ch4 - Structure of Proteins STEP-BY-STEP GUIDE Major...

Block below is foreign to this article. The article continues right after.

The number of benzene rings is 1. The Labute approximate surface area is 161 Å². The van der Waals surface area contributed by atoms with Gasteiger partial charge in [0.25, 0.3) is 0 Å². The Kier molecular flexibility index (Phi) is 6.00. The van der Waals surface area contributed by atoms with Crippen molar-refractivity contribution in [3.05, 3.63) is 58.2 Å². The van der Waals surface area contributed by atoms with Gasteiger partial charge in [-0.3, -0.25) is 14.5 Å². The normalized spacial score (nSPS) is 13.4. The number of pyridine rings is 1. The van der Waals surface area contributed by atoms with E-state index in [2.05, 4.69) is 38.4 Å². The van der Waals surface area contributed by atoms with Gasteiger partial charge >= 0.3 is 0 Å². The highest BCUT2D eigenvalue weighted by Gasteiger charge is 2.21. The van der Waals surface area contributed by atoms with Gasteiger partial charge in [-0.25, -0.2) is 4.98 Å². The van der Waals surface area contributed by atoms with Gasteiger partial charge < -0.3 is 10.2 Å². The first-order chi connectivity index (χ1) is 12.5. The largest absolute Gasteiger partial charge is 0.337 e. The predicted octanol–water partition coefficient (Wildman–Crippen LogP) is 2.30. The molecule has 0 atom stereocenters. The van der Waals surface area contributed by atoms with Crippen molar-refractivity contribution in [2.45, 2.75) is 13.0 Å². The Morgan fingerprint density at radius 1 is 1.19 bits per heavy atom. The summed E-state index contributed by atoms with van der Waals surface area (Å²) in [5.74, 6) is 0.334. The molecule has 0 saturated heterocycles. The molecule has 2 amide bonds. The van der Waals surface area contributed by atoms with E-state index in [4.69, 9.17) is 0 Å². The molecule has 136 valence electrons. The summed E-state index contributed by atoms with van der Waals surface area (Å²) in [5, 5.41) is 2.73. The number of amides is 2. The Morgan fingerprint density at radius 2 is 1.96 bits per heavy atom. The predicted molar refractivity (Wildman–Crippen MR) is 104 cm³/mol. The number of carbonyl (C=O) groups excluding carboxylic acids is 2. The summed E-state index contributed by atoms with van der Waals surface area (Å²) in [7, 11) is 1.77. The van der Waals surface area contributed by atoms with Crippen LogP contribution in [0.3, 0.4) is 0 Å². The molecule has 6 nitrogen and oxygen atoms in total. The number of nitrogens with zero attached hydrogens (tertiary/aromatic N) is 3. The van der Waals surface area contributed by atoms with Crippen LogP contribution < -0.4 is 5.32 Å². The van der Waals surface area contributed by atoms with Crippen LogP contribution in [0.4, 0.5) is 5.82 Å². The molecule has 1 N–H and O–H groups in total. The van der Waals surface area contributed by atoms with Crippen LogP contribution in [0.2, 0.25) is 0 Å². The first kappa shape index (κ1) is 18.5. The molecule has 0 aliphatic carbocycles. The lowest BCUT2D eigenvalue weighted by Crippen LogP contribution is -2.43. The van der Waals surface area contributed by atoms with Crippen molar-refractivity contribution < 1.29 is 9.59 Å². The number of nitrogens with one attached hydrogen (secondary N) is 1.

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Unformatted text preview: Structure of Proteins STEP-BY-STEP GUIDE Major Concepts A protein’s conformation, or three—dimmtonal struc- ture, as described by its secondary, tertiary, and qua ternary structure. All of these are dependent on the primary structure. Weak, noncovalent interactions stabiiize these levels of architecture, which determine a protein’s overall shape. Peptide bonds connect amino acid residues in pro— ri‘hese C—mN bonds have some double-bond character, which restricts rotation, limiting the possible confor— mations of a polypeptide chain. The N—Ca and Cow—C bonds can rotate, but their possible conforma- tions are limited by steric hindrance. A Ramachan— dran plot depicts the conformations theoretically permitted for peptides. Secondary structure refers to the arrangement of ad— ;‘Jacent amino acids in regular recurring patterns. Some common secondary structures are the a helix, ,8 conformation, ii turn, and collagen helix. These structures are formed, in part, in response to nonco- _:__va1ent interactions between neighboring amino acids. :. They are stable because hydrogen—bond formation is maximized and steric repulsion is minimized in these conformations. Specific amino acids are more likely to be found in some secondary structures than in others; __ information about the amino acid se- quence of a protein can be used to predict where : Ie’se structures are likely to occur. O o 223 5’) .8 9:? (D it 5.4 structure refers to the actual three by tonal arrangement of a single chain of amino 3:. . linear amino acid sequence is a critical determinant the final shape of a protein. Secondary structure, The Three-Dimensional bend-producing amino acids, and hydrophobic interac- tions also contribute to the folding of a protein molecule and therefore to its overall shape. Protein folding is a compiex process that is stili not well understood. in some cases, protein folding occurs spontaneously, de— termined soleiy by the primary sequence. Weak, non- covalent interactions between individual amino acid residues piay a rote in stabilizing a protein’s tertiary structure. Most soluble proteins are compact, globuiar structures that are somewhat flexible. 'i‘he ability to change conformation is critical to protein function; enzymes, for example, often change shape when they bind substrate. X-ray diffraction techniques have provided direct information on the tertiary structure of many proteins. Quaternaryr structure is a level of protein architece ture found only in proteins having more than one polypeptide chain (subunit). The three—dimensional arrangement of the separate subunits in the protein is referred to as its quaternary structure. Interactions between the individual subunits are stabilized by the same weak, noncovaient interac— tions that help stabilize the secondary and tertiary structure. One welicharacterized protein with quater- nary structure is hemoglobin, which consists of four distinct polypeptide chains. The association of these subunits into an oligorner contributes to the ability of hemoglobin to both bind and release oxygen under the appropriate physiological conditions (see Chapter 5 for more information on hemoglobin function). The qua» ternary structure of fibrous proteins such as coilagen contributes to the tensile strength of these proteins. Very iarge assemblies of polypeptides have also been described; for example ribosomes are supramoiecular assemblies that contain more than 80 proteins. 41 42 Chapter 4 The Three~Dimensional Structure of Proteins What to Review 0 How are peptide bonds formed? Does a polypep— tide have direction (p. 82)? Answering the foilowing questions and reviewing the , Recall that proteins are mafia using Gilly “mum relevant COflCePES’ Wm‘lh you have aheady Stumed’ acids. Draw a representation of an L~ and a Ira—amino should make this chapter more understandable. acid (p. 72). - Protein chemistry takes place in aqueous solution. 0 The amino acid sequence, or primary structure, of Renew your appreciation of the role water plays in a protein influences all other levels of protein ar- all biochemistry discussions (pp. 43—419). chitecture. What bonds and interactions are most 0 Weak, noncovaient interactions are extremely im— importfint in this level 0f DTGEE-‘in Structure? HOW portantinprotein architecture. What are the various can the sequence of amino acids in a polypeptide types of weak interactions common in biomolecules, be datemlifled (Dp- 83, 94-100)? and What are their relative strengths (pp. 50mm)? Topics for Discussion Answering each of the following questions, especialiy in the context of a study group dis- cussion, should help you understand the important points of this chapter. 4.1 Overview of Protein Structure A Protein’s Conformation is Stabilized Largely by Weak Interactions 1. Would the “simple rules” stated at the end of this section (p. 115) be the same it pro- tein chemistry occurred in a nonpolar solvent? The Peptide Bond is Rigid and Planar 2. What makes peptide bonds planar? 3. Why can’t psi (at) and phi (a) both be zero? 4.2 firotein Secondaty Structure The at Helix is a Common Protein Secondary Structure 4. Find the 1p and (is angles for an or helix on the Ramachandran plot shown in Figure 4~3. Are these angles theoreticaliy allowed? 5. Are the side chains of amino acids in an or helix on the outside or inside of the helix? Box 4"? Knowing the Right Hand from the left 6. Attempt to draw for yourself an a helix containing a mixture of s— and e-amino acids. What does this attempt tell you about or helices? Amino Acid Sequence Affects Stability of the or Helix 7. The properties of the various amino acid side chains dictate their interactions in sec- ondary structure elements. in a helices, the properties of the side chains place con- straints on the stabiiity of the helix. ;4'.- '3' Step-By-Step Guide 43 _ Explore an or helix. Go to wwwrcsborg and type “i ALI” into the search box. Click on Display Molecule and seiect either Rasmol Viewer or Swiss-FDR Viewer to display the structure. Click on the MDL logo (or right click on a PC) to View a menu of display opw tions. Choose Display a Ball & Stick; drag molecule to move it around in the window. - Rotate the helix so you are looking down its central axis. Where are the R groups found? 0 What is the amino acid sequence of this or heiix? (Hint: Color —> Amino Acid, then Options we Labels) a Hydrogen bonds are formed at regular intervais between backbone amines and car- bonyls; in terms of linear sequence, how many asuno acid residues lie between two residues invoived in a singte hydrogen bond? (Hint: Options —-> Display —> Hydro- gen Bonds) 0 What other forces stabilize the or helix structure? The 6 Conformation Organizes Polypeptide Chains into Sheets 8. Where are the R groups located in a B sheet? . What noncovalent forces stabilize B~sheet structures? 10. In silk fibroiu, which amino acid residues have functional groups participating in inter- chain l-l bonds? Which have groups extending above and below the plane of the sheet? 11. What are the limitations on the kinds of amino acids found in 6 structures? Compare these to the constraints discussed for the or helix [3 Turns Are Common in Proteins 12. What is unusual about peptide bonds involving the imino nitrogen of proline in ,8 turns? 13. How zrrany amino acid residues are typically found in a 3 turn and how is this structure stabilized? ' Common Secondary Structures Have Characteristic Dinedral Angles 14. Note Where each of the secondary structures falls on the Ramachandran plot in Figure 4-43. Common Secondary Structures Can Be Assessed by Circular Dichroism 15. How might a manager of a biological supply company use circular dichroism to ensure the quality of protein—based products? 3- Protein Tertiary and Quaternary Structures 16. What distinguishes tertiary from quaternary structure in proteins? Do all proteins have quaternary structure? ll -: 44 Chapter 4 The Three-Dimensional Structure of Proteins 17. How couid you determine if a protein has quaternary structure? Fibrous Proteins Are Adapted for 3 Structural Function 18. What contributes to the insoiubility of fibrous proteins such as lac-keratin and now does this insolubility contribute to the function of these proteins? 19. What covalent bonds contribute strength in each of these fibrous proteins: nil—keratin, collagen, eiastin? 20. Wool and silk are both composed of fibrous proteins; wool can stretch and shrink but silk cannot. What is the moiecular basis for the different characteristics of these two fibers? Box 4—2 Permanent Waving ls Biochemical Engineering 21. Why can a badly done perm be so damaging to hair? Box 4—3 Why Sailors, Explorers, and College Students Should Eat Their Fresh Fruits and Vegetables 22. What is the relationship between vitamin C and scurvy? 23. How does vitamin C participate in collagen formation? $3M 4—4 The Protein Data Bank 24. Go to wwrcsborg. and look up 1v4f or icdg to see a collagen triple helix. Click on Display Molecule and use Rasmoi or Swiss-FDR viewers to display the structure. Ciick on the MDL logo and try out different display and coloring options. Structural Diversity Reflects Functional Diversity in Globular Proteins 25. Try to envision how protein structure contributes to the functions of the various glob- ular proteins mentioned in this section. Myoglobin Provided Early Clues about the Complexity of Globular Protein Structure 26. Why does it make functional sense that a globular protein, such as myoglobin, is solu- ble in water? 27. What weak interactions contribute to the close packing and stability of the structure of myoglobin? Step-By-Step Guide 45 Globular Proteins Have a Variety of Tertiary Structures 28. Take a look at Figure 4—21 to see a sampling of the 3—D structures that can be formed from the three basic secondary structures. 29. What is the difference between a domain and a motif? 30. Provide some examples of common protein motifs. Box 4~5 Methods for Determining the Three-Dimensional Structure of a Protein 31. Why can’t you see proteins under a highwpower light microscope? 32. Why must X rays be used to generate “images” of proteins? 33. Why is it important to know about protein structure in aqueous solutions? Protein Motifs Are the Basis for Protein Structural Classification 34. Why are the proteins belonging to a structural “family” likely to be related with respect to their evolution? Protein Quaternary Structures Range from Simple Dimers to Large complexes 35. After reading this section, list some suprarnolecular complexes consisting only of pro— teins and some consisting of proteins associated with other types of biomolecules. 36. What kinds of bonds or interactions would be important in the assembly of large protein complexes? 'Protein Denaturation and Folding ' loss of Protein Structure Results in toss of Function 37. Under what conditions are proteins denatured? 38. What bonds or interactions are disrupted during denaturation? Amino Acid Sequence Determines Tertiary Structure 39. When denatured proteins refoid in the presence of low levels of detergent or denatu- rant, they form many incorrect disulfide bonds. What does this tell you about the process of protein folding? 46 Chapter 4 The Three-Dimensional Structure of Proteins Polypeptides Fold Rapidly by a Stepwise Process 40. What are the two models of protein folding presented in this section? 41. What are the noncovalent interactions that drive folding in each of these models? Some Proteins Undergo Assisted Folding 42. Yeast mutants that are deficient in heat shock proteins {some of which are of molecu— iar chaperones) have proteins that do not fold correctly. One role of molecular Chapar- ones is to bind to nascent protein chains (proteins that are being synthesized) and gore vent associations between newly synthesized regions. Why would this be necessary? Defects in Protein Folding May Be the Molecular Basis for a Wide Range of Human Genetic Disorders 43. Winch type of noncovalent interaction is likely to be responsible for stabilizing amyloid fibrils? 44. Describe two or three cellutar consequences of protein misfolding. Box 46 Death by Misfoiding: The Prion Diseases 45. The conversion of the normal PrP protein to the PrPEc form is the resuit of an atteration that changes the structure of the prion protein. Based on information from this chap- ter, what other changes in a protein‘s amino acid composition would be expected to change a protein’s structure and therefore its function? l‘ ‘ 5 ' I . g . 1' Discussion Questions For Study Groups - Why is the or helix often referred to as a condensed secondary structure, Whereas the ,8 conformation is often called extended? How might this rotate to a protein’s function? 0 Which annno acids will usually be found in the interior of a globular protein and which wiil be found on the ex— terior? Why? Under what circumstances might you find exceptions to this “rule”? t Explore some of the protein structures in this chapter (see iist below). Go to wwwrcsborg and type in the pro— tein name or PDB identification number in the search “endow. Click on Display Molecule and use the Rasmoi or Swiss—PUB viewer to see the structure. Drag the molecule to rotate it; click on the MDL logo to access addi~ tional display commands. Protein PDB ID Aipha—hemolysin 7 AHL Deoxy hemogiob‘m 2 HEB Collagen 1 CGD Globin 1 VRF GroEL/GroES complex 1 AON Myoglobin 1 M80 / 2 MBW Poliovirus 2 PLV Pymvate Kinase 1 PKN ri‘obacco Mosaic Virus 1 WM Troponin 4 TNC SELF-TEST Do You Know the Terms? ACRBSS 1. Celiular agents that assist in protein folding at elevated temperatures. 6. Covalently iinlced amino acids with a singie amino terminus and a single carbonyl temdnus is called aCn) 8. Bonds that occur between cysteine residues in proteins. 9. disc called a “motif.” 11. Hemoglobin is aCn) protein because it has two or more polypeptide chains. 14. They protrude in opposite directions from the zigzag structure of m O H H III-III- Self—Test 47 >—‘ ()7 sh the B conformation. [2 words) S—S—‘i 15. GCKKGGLVCAH for exampie; structure. 17. Muscle fibers are an exampie of a{n) complex. 18. Protein secondary - structure that extends 0.35 run per amino acid . residue. _ 20. Though unrelated based ' on their amino acid sequences, proteins that belong to a(n} related structurai features. . The noncovalent interactions that are thought to be the driving force behind the formation of a "molten globule." An exampie is the reformation of disulfide bonds during permanent waving. a. (3 pa H H ‘4 U1 M have _ - A native protein is in its functional . _An exampie of protein rnisfolding that has lethal - ' consequences. ___ 'I A stable arrangement of a few secondary structures. a heiices are stabilized by bonds between the I "carbonyl oxygen and the amino hydrogen. (3 turn is an example of structure. 1.: Disrupting the hydrophobic interactions of a single Subunit protein wouid have the greatest effect on the 3- structure of that protein. ........J M a U1 10. 12. 13. 16. 19. 21. 22. 24. 25. H O\ . An example of a supramoiecular assembly is the col§a~ gen . nil-keratin is referred to as a supramolemdar complex of protein subunits; hemoglobin with only four subunits is referred to as am) The saddle conformation is 3.00 structure. Myoglobin is to tertiary as hemoglobin is to Roasting a chicken results in the permanent of myosin and actin proteins in the muscle cells. Individual amino acids when polymerized in a protein. The «.6 subunits in hemoglobin compose a single ; the intact hemoglobin tetramer contains two of these. Protein secondary structure that extends 0.15 nm per amino acid residue. This class of proteins binds to and shields hydrophobic portions of unfolded polypeptides in cells. These pro— teins also are denatured by elevated temperatures. Refers to the portion of a protein that is often composed of noncontiguous amino acid sequences and is usually de- fined on the basis of its contribution to protein function. 48 Chapter 4 The Three-nimensional Structure of Proteins Do You Know the Facts? 1. Which of the foliowing statements is/are true con- cerning peptide bonds? A. They are the only covalent bond formed be— tween amino acids in polypeptide structures. 13. The angles between the participating C and N atoms are described by the values psi (4/) and phi (a). C. They have partial double-bond character. D. A and C. E. All of the above are true. In an or helix, the R groups on the amino acid residues: A. are found on the outside of the helix spiral. B. participate in the hydrogen bonds that stabiiize the helix. 0. aliow only right~handed helices to form. D. A and B are true. E. A, B, and G are true. Which of the foilowing bonds or interactions is/are possible contributors to the stabih'ty of the tertiary structure of a globuiar protein? (Hint: remember the amino acid categories.) A. peptide bonds between a metal ion cofactor and a histidine residue B. hydrophobic interactions between histidine and tryptophan R groups C. covalent disulfide crosselinlts between two me— thionine residues D. hydrogen bonds between serine residues and the aqueous surroundings E. Ali of the above contribute. Refer to the following numbered statements to answer questions 4—7. {1) Found in the same percentage in all proteins. (2} Stabilized by H bonds between w—NH and ~00 groups. (3) Found in globular proteins. (4) Affected by amino acid sequence. (5) An extended conformation of the polypeptide chain. (6) Includes all 20 standard ermine acids in equai frequencies. (7') Hydrophobic interactions are responsible for the primary structure. 4. Which statements are true of or heiices? 5. Which statements are true of ,8 sheets? 6. Which statements are true of both or heiices and 6 sheets? 7. 8. 10. 11. 12. 13. Which statements are true of neither or helices nor 6 sheets? Describe and compare the positions of the R groups of amino acids that are in an or helix and in a 6 con- formation. . Fibrous proteins, such as or~l<eratin, coliagen, and eiastin, have evolved to be strong and/or elastic. They are also insoluble in water. What wouid you guess this insolubility means about the spatiai pow sitioning oi the various groups of amino acids that constitute these proteins? What does denaturation mean? Under what condi- tions are proteins denatured? From the types of bonds and interactions below, identify which is most responsibie for the struc- tures described in (a)—-(j}. ionic interactions hydrophobic interactions van der Wants interactions (a) the association of hemoglobin subunits in its quaternary structure (is) primary structure of proteins (c) secondary structure of proteins ((1) the interaction between hemoglobin subunits upon binding oxygen (9) the binding of iron within the heme group (f) an a helix (g) a 6 sheet (h) association of the heme group Within the myoglobin polypeptide (i) the hardness of rhinoceros horn (j) the compactness of the interior of myoglobin covalent bonds hydrogen bonds Refer to Table 3—«2 in the textbook for questions 12 and 13. How many proteins in the table exhibit quaternary structure? How can you tell? A. All B. None C. Half D. Five E. One cannot teli from the data provided. How many proteins in the table exhibit a helix sec— ondary structure? How can you tell? A. All 13. None C. Half D. Two E. One cannot teli from the data provided. Self-Test 49 Applying What You Know 1. Answer the foilowing questions concerning the poiypeptides whose amino acid sequences are shown below. it may help to refer to Table 3—1 for the threedletter abbreviations and to Figure 3W5 for amino acid structures. (1) Glymiiew'i‘rpwlieumllsmite—Phe—Gly—Val—Vai——Ala——Gly—Val~lle—Gly—Trp—lle—Leu—Leu—Ile (2) Gly—Pro—Hyp—Gly—Pro—Met—GIy—Pr0“SermGlyml?ro~Arg~Gly—~i’ro«HypmGly—PromHypmGly (3) Gly~Met~'i‘rp-Pro-Gluwi\/iethys_Gly—Glu—Pro—Ala—His—Val—Arg—Asp—Tyr—Pro—Leu—Leu (4) G1—Met—'i‘rp~Pro—Glu—Met—Cys—Gly—G1unPromnlamHismVal—mArgwAsp—lyr—Oys—Leu—«Leu (3.) Which would be most likely to form an iii—helical structure? (b) Which couid have at least one disulfide bond? ((2) Which would be most likely to be part of a fibrous protein found in cartilage? ((2) Suppose that the first amino acid residue in peptide (i) were altered from Gly to Pro. Would you expect this change to have an effect on the secondary structure of this peptide? Why or why not? 2. Myoglobin and the individuai subunits of hemoglobin are similar, though certainly not identical, in size, overall shape, and function. Would you expect a molecule of myoglobin or a subunit of hemoglobin to have a greater ra- tio of nonpolar to polar amino acids? Why? 3. How would the following agents and/or procedures interfere with or disrupt the different levels of protein archi- tecture? Why? (a) Addition of SDS {see p. 92). (b) Oxidation of cysteine with performic acid to cleave disulfide bonds (Fig. 8—26). (c) Addition of proteases such as trypsin (p. 99). Biochemistry on the Internet .; Chapters 3 and 4 have introduced you to the structural hierarchy of celluiar proteins. The extent to which the linear ' sequence of amino acids, the primary structure, determines the final three-dimensional shape, or tertiary structure, ' of proteins is quite remarkabie. As our understanding of the mechanisms underlying protein folding has expanded, it has become possible to iden- tify unknown proteins and predict their shape, and therefore their function, based only on amino acid sequence in— formation. This type of protein analysis reiies on information that is available from sequence databases around the world. The irey to unlocking this information is some knowledge of the DNA or amino acid sequence of the “mystery” protein. _ ' The problem outiined below provides a key {an amino acid sequence) and directs you to some of the doors (data also access sites) to the ever-expanding amount of scientific information available on the Internet. The list of data- ses presented here is by no means exhaustive; this information is intended only to provide a limited and somewhat structured exposure to protein databases and moiecular modeling. - As you proceed through this exercise you will be able to obtain additionai information by foliowing any of the links not appear during your search. It will be up to you to sift through all this information to find what is relevant to your research, so don’t stray too far in your initial forays and be sure to find your way back. _'Problem the course of evaluating a 6-year-old patient with bronchitis, a systematic hematologicai study of the chiid‘s blood performed. An abnormal protein was detected and additional tests on the patient’s blood sample were performed. EhQS-eitests, which included isoelectric focusing, electrophoresis, and cationwexchange high performance liquid chro- m ,Ogl'aphy, confirmed the existence of a novel blood protein. The protein was also observed in blood samples from _ hild’s father and other blood relatives, indicating a genetic basis for the abnormality. rE‘he abnormal protein was late'd a pure form and the following amino acid sequence was determined: VLSPADKTNV KAAWGKVGAH AGEYGAEALE RMFLSF?ETT KTYFPHFDLS HGSAQVKGHG KKVADALTNA VAHVDDMPNA LSALSDLHAH KLRVDPVNFK LLSHCLLVTL AAHLPAEFTP AVHASLDKFL ASVSTVLTSK YR do is to try to identify this novel blood protein. There are a number of excelient sites for anaiyzing amino acid Ci' rotein sequences on the Internet. Many of these sites use BLAST (Basic Local Aligmnent Search rfool), which ._.a'§e__t__of search engines designed to query available databases. Choose one of the foliowing sites for your analysis. 50 Chapter 4 "fhe Three-Dimensional Structure of i’mteins 0 NCBI Blast search at www.ncbi.nlm.riih.govfblast 0 PIR—lnternationai Protein Sequence Database at For either of these sites, foliow the internal links to locate a sequence comparison engine. For example, at the NCBI site use the “Protein BLAST” links. Type the entire sequence above into the ap« propriate search field and submit your sequence for analysis. Be sure to limit your search to Homo saptens when possible. What does this analysis tell you about the identity of your protein? (1)) The molecular mass of the abnormai biooci protein is approximately 100 daltons more than the mass of the “normai” protein. What does this suggest about the abnormal protein, and what might you do to verify your hypothesis? (c) What information can you find on the secondary, tertiary, and quaternary structure of the “normal” version of this protein? You can start your struc- tural analysis at a variety of Web sites that provide information on the three-dimensional structure of proteins. For this initial analysis try using the RCSB Protein Data Bank at wwwrcsborgzpdb. Perform a keyword search using the protein class name that you identified in part (a). Answers 51 ANSWERS Do You Know the Terms? ACROSS DflWN I. chaperones 1. conformation 6. polypeptide 2. prion 8. disulfide 3. motif 9. foid 4. hydrogen 11. multisubumt 5. secondary 14. Rgroups 7. tertiary 15. primary 9. fibril 17. supramolecflar 10. oligomer 18. .8 conformation 12. supersecondary 20. superfamfly 13. quaternary 23. hydrophobic 16. denaturatiort 26. renaturation 19. residues 21. protomer 22. ahelix 24. hsp 25. domain 52 Do 1. one 9°:‘3 10. 11. 12. Chapter 4 The Three-Dimensional Structure of Proteins You Know the Facts? G. Disuifide bonds between cysteine residues are aiso covalent bonds in polypeptides. Psi {1,0} and phi (p) describe the Col—MC and the NmCa bonds, not those involved in the peptide bond. . A. H bonds form between m—NH and ——GO groups of the polypeptide backbone, not between. R groups. Both left— and right~handed helices can oc~ cur (though extended leftuhanded helices have not been observed in proteins). D. The hydroxyl group on the serine side chain can form H bonds with surrounding water molecules. Peptide bonds occur only between amino acids, not between an amino acid and a cofactor. Histiw dine has no hydrophobic R group. Oniy cysteines can form disulfide linkages. 2, 3, 4 2, 3, 4, 5 2, 3, a l, 6, 7 In an or helix, the polypeptide backbone is tightly wound along the long axis of the molecule; the R groups extend outward from the rod, like spokes, in a helical array. In a .8 conformation, the back- bone of the polypeptide chain is extended into a zigzag rather than a helical rod; the R groups of ad— jacent amino acids protrude in opposite directions from the zigzag structure, creating an alternating pattern when viewed from the side. . These fibrous proteins are an exception to the rule that hydrophobic R groups of amino acid residues must be buried in the interior of a protein; they have a high concentration of hydrophobic amino acids in the interior and on the surface of the protein. Denaturation is the total ioss or randomization of three~dimensional structure. it can be reversible or irreversible. Extremes of heat and pH, exposure to some organic solvents such as alcohol or acetone, or some other substances such as urea or some detergents, will denature proteins. The covalent peptide bonds of proteins are not broken, but de» naturation disrupts the many weak, noncovalent interactions that are most important in maintaining the native three-diinensionai conformation. (a) Hydrophobic interactions; (1)) covalent bonds; (c) hydrogen bonds; (d) ionic interactions; (e) covaient bonds; (f) hydrogen bonds; (g) hydrogen bonds; (it) covalent bonds; (i) covalent bonds; (j) hydrophobic interactions. D. A protein has quaternary structure only if it has more than one polypeptide chain, or subunit. Five of the proteins listed have at least two subunits, and so have quaternary structure. 13. E. None of the data in the table provides any infor- mation regarding secondary structure. Applying What You Know 1. (a) t; (b) 4; (c) 2; (d) No; peptide (1) could adopt an a structure before the change of the amino- terniinai residue to proiine. Though proiine residues are rarely found in 0: helices, the amino terminus is one location where the proline R group would have relatively little effect. The amino (inuno) group would not interfere with the helical structure. . The hemoglobin subunit would have a higher ratio of nonpolar to polar amino acids. In hemoglobin’s native conformation, each subunit is in contact with the other subunits; hydrophobic interactions between the subunits are important in the stability of the tetramer, and nonpolar amino acids can be on the surface of the subunit. The external surface of the myogiobin molecule would have more poiar anuno acid residues, to increase hydrogen bonding with the aqueous surroundings. . {a} 8138, a detergent, would interfere with hyd drophobic and ionic interactions, and would there— fore interfere in secondary, tertiary, and quater— nary structure; primary structure would not be affected. Cb) For proteins with disulfide bridges, oxidation of cysteine with performic acid to cleave disulflde bonds would alter all levels of protein ar~ chitecture. Disulfide bonds are part of primary structure, and a loss of these stabilizing covalent cross~lin1<s would very likely disrupt a protein’s na~ tive conformation. Proteins without disulfide bridges wouid be unaffected. (c) Proteases cleave peptide bonds, destroying primary structure. All other ievels depend on the anuno acid sequence, and so would be affected as well. Biochemistry on the interest (a) When the unknown sequence is compared to known sequences in protein data bases, search en— gmes detect domains that are conserved between the proteins. Limiting the search to Homo sopiens shows a high degree of similarity between the unknown pro- tein and the alpha chain of human hemoglobin. (b) The higher moiecular mass coupied with the sequence siiniiarity to the a: chain of hemoglobin suggests that the protein is a mutant form of hemoglobin that has more amino acids than the normal form. Because the average weight of a single amino acid in a polypeptide chain is around 310, it is possibie that an extra amino acid residue has been inserted into this abnormal hemoglobin subunit. This can be verified by directiy comparing the amino acid sequence of the abnormal protein and the human hemoglobin armchain sequence. The abnormal l-ib identified in the patient contains 142 residues with an additional glutamate (E) inserted after the proline (P) at position 87. In fact, the amino acid sequence of the ab- normal protein provided in the original question is the complete sequence for an a—chain variant called Hb Cantonsville, named after the town where it was first identified. For the complete ref- erence, see Moo—Penn, WE, Swan, D11, Hine, TX, Baine, RM, Jue, D.L., Benson, J.M., Johnson, Mil, Virshup, 31M, and Zinltham, Wit. lib Cantonsville (Glutamic acid inserted between Pro-37 ((32) or and Thr—38 ((33) a) J. Biol. Chem, 26421454, 1989. (c) There are a number of good sites for the Internet-based analysis of protein structure. One excellent site is the Protein Data Bank. Using “glo- bin” as a keyword produces more than 400 related Answers 53 structures while using “compound: hemoglobin and source: human” produces only about 100 related structures. Several molecule display options allow you to see the protein in 3-D, but many require the use of piugins that can be downloaded from the Web (cg, Java). Help with downloads is available on this same page. Still images of the molecule can also be viewed from this page. in most of the 31) viewers, you can see the protein’s secondary structure by setting the Display option to Ribbons. This Will display the protein's beta conformation and a—helical structures. These models are interactive allowing you to manipulate the movement of the proteins by clicking on the structure and then dragging it with your mouse. In the hemoglobin model you should see four subunits composed entirely of o: helices connected by 8 turns. Note the heme moiecules bound to each of the four subunits; this is where hemoglobin binds oxygen. ...